I'm willing to put up with a little bit of mean for a gorgeous rooster, but if you're homely, you HAVE to be nice to survive at my house.

So, I've known for a while that Warren was on his way out, but hadn't really had time to do anything about it.

Well, about a week ago, my chicken friend Diana posted that a mysterious new rooster magically appeared in her back yard. She went to close in her birds for the night, and there in the middle of everyone was a young black copper marans cockerel. We've joked in our group about "roostering" someone- dropping a rooster into a friend's yard while everyone is asleep. And, since this sort of practical joke is right up my alley, I think she suspected me. I promised I was innocent, but that I would be interested in trading roosters. Her friend, a vet, is wanting to investigate de-crowing a rooster, but since the procedure is a bit tricky, with a high mortality rate, she didn't want to experiment with an expensive rooster.

Yesterday, I dropped Warren off. I'm not sure if he'll have the de-crowing procedure done on him, or if she's going to have him for dinner, but really study his vocal cords  before she eats him, but I think it's an intriguing idea. I think ultimately, if decrowing roosters could become more feasible, it would save a lot of roosters lives.

I can't remember what Diana named this boy, but given his magical appearance, I wanted to name him after a magician, so I went for the most legendary musician of all time.

Houdini, black copper marans cockerl
Introducing Houdini.

I put him in the coop last night after everyone was down for the night. This morning, I went to check on him, and found him nestled in a nest box with my bcm, who was trying to lay, and looking very annoyed with him for intruding on her space. So far, he seems to be getting along well with everyone.

Monday, November 12, 2012

Poor Chickensitters

I wonder why it is that all unusual stuff happens when I go out of town. I swear I'm not gone that often, but when I am, that's when the weird happens.

I was planning to go to Las Vegas this past weekend. I toyed with the idea of not having someone collect eggs at all because I didn't want to inconvenience anyone. A girlfriend called the day before I left and wanted  to buy eggs. I told her that if she came and collected while I was gone, she could keep anything she collected for free.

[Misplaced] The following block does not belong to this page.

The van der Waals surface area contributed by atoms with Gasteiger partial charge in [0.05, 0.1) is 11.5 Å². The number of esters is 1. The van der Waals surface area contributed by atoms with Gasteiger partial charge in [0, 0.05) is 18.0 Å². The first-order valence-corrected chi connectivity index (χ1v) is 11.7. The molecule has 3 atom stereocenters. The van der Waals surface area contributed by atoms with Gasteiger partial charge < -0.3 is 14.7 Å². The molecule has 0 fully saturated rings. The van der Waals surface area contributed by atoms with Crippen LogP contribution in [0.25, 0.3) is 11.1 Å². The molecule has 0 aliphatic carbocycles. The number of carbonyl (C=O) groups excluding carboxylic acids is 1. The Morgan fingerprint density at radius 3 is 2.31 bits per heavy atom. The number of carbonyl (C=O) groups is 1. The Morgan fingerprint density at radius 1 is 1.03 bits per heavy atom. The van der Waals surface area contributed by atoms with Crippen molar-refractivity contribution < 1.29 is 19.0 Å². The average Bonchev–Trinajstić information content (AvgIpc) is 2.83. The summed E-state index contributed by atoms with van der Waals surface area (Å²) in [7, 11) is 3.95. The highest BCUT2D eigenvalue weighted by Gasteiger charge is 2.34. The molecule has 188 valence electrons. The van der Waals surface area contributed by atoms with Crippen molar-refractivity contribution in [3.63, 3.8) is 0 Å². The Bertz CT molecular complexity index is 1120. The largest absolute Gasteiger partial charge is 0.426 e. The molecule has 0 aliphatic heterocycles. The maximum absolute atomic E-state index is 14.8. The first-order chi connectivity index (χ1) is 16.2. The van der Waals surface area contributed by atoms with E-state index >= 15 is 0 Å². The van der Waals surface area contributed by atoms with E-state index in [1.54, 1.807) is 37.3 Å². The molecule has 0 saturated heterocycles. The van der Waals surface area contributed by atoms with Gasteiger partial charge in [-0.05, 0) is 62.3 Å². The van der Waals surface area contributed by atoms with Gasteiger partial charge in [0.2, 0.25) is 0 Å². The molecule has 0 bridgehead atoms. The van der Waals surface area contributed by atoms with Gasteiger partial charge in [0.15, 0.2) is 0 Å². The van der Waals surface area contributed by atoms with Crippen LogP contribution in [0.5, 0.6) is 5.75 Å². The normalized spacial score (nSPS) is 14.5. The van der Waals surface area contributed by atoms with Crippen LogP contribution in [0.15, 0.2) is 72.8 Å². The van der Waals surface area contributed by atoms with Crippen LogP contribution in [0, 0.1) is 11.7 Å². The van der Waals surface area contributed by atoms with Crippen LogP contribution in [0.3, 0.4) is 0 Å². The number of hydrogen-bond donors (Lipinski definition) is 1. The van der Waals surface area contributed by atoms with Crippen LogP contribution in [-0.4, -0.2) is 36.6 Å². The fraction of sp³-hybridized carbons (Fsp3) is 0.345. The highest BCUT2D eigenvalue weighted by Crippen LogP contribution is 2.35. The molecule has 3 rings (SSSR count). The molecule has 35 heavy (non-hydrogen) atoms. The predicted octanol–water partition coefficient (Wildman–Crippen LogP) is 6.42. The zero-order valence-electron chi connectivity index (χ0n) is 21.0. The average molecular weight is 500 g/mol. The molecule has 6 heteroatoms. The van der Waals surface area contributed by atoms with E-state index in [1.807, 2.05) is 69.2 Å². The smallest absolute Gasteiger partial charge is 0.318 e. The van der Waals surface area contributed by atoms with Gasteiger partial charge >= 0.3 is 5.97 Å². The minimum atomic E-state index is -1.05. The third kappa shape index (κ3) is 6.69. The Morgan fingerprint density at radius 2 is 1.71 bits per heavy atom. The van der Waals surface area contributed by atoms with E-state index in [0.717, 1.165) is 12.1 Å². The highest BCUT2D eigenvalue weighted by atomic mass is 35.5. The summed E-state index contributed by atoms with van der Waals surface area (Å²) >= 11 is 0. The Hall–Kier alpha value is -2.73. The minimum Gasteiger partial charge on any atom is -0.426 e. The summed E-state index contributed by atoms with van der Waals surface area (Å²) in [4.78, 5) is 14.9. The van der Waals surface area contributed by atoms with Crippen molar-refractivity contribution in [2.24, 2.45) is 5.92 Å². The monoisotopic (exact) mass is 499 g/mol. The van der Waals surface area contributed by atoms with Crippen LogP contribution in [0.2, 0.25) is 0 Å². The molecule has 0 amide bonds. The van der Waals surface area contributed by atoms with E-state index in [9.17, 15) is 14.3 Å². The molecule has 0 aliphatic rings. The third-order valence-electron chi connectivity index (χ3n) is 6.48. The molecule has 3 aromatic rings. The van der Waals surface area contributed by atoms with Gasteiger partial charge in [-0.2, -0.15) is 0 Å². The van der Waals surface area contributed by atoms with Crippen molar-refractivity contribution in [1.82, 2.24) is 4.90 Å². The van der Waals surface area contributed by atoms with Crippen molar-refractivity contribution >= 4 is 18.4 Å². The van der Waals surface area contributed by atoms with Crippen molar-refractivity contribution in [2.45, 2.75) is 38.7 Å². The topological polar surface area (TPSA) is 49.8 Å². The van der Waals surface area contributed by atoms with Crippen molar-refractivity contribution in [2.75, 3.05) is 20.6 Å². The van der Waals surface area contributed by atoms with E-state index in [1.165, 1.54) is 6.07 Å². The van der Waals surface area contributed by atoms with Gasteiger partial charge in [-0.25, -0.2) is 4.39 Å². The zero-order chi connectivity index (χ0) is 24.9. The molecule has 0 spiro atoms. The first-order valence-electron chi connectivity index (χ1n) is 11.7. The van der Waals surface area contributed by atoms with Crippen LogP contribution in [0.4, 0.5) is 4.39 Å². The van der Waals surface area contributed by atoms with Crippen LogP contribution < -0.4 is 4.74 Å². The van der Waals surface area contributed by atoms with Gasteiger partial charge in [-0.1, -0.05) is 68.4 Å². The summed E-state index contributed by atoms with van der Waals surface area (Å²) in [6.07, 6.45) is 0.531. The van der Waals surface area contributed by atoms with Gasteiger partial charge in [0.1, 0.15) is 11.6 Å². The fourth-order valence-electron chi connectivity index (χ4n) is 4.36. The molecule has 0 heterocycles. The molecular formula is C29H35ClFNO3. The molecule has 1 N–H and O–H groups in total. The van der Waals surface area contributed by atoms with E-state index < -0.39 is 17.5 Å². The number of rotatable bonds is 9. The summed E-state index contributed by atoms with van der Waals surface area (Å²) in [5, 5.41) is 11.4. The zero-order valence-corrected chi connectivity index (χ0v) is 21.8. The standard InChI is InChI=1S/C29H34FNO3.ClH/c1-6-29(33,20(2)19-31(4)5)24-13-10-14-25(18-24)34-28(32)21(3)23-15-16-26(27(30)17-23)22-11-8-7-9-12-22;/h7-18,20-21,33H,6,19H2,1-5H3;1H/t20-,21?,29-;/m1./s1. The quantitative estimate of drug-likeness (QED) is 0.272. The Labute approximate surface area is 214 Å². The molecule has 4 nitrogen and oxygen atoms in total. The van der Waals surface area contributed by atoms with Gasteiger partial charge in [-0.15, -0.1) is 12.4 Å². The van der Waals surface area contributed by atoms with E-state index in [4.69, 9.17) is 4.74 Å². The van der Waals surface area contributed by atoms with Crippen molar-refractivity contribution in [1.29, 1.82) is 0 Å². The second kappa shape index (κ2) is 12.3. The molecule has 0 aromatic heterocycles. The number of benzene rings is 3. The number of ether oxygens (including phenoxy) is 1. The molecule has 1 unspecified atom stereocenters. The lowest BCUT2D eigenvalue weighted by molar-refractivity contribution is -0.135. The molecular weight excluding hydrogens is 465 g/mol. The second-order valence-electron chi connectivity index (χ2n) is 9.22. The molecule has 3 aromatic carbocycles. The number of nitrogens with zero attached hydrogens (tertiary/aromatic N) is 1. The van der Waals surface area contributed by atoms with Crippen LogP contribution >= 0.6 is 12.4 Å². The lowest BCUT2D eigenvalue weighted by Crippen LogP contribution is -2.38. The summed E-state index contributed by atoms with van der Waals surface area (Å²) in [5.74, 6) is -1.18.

fart egg on top
She came over the day before I left so I could show her what to do. I noticed my older lavender ameraucana in the nest box. This has been happening more and more, and I'd been concerned- I'd see her in the box, but then she'd never lay anything. I have found 4-5 "fart eggs" that I was guessing were coming from her. I've started to be concerned that she was laying internally, or that something wasn't right with her.

I warned T of my concerns, and said if something happened, I wouldn't be too surprised.

As it turns out, the chicken did pass away on Saturday. I feel bad about it. I'm wondering if maybe the chickens were possibly too closely bred? That means I lost both of them within a few months, and definitely prematurely. I'm thinking my chicken babysitter wasn't too broken up though- she told me she collected well over a dozen eggs, and she kind of wants chickens now.

On a happier note, my speckled sussex has begun laying. I think she actually started a couple weeks ago.  There's another egg that's started appearing that's a very, very pale cream color. Definitely not white, but very light. Maybe it belongs to the coronation sussex? I haven't been able to catch the hen in the act.

Tuesday, October 30, 2012

Potato Farmers

I let all of the big kids out to free range while I harvested potatoes. They thought it was the funniest thing that I was scratching around in the dirt like them, and were constantly underfoot, especially the lavender ameraucana.
Whatcha doing, huh? Huh? Why you digging in the dirt? You want me to help? Am I in the way if I stand right here? Yes? How about now? See how helpful I'm being?

More of the not-so-helpful potato digging staff.

Thing 1 and Fonzie chilling out.

Tuesday, October 23, 2012

Who will lay next?!

Amongst the big kids, I have four pullets that have not started laying. Who do you think will lay next?

Carrie the Speckled Sussex

Of the group, Carrie, the speckled sussex, is the oldest. She's suddenly turned very red in the face, and I've seen her checking out the nest boxes. As of now, she is around 25ish weeks. I didn't hatch her, so I don't know for sure.

Thing 1

Next oldest is Thing 1. I didn't hatch her either, but I imagine she's very close in age to Carrie, so I'd guess 24 weeks old or so.

Shirley the adorable mutt
Next up is Shirley, the hen I saved from the eating basket. When I picked up eggs for my final school hatch, the 7th egg was a lovely blue egg, but it was kind of a strange, oblong shape. I worried that it wouldn't rotate correctly in the incubator, so I asked if I could swap it for a different egg. On the counter, she had a basket full of eggs that she'd collected for eating. I chose a pretty brown egg, and Shirley was the result. I think she may be a welsummer mix, or possibly a black sex link. Shirley is 21 weeks old.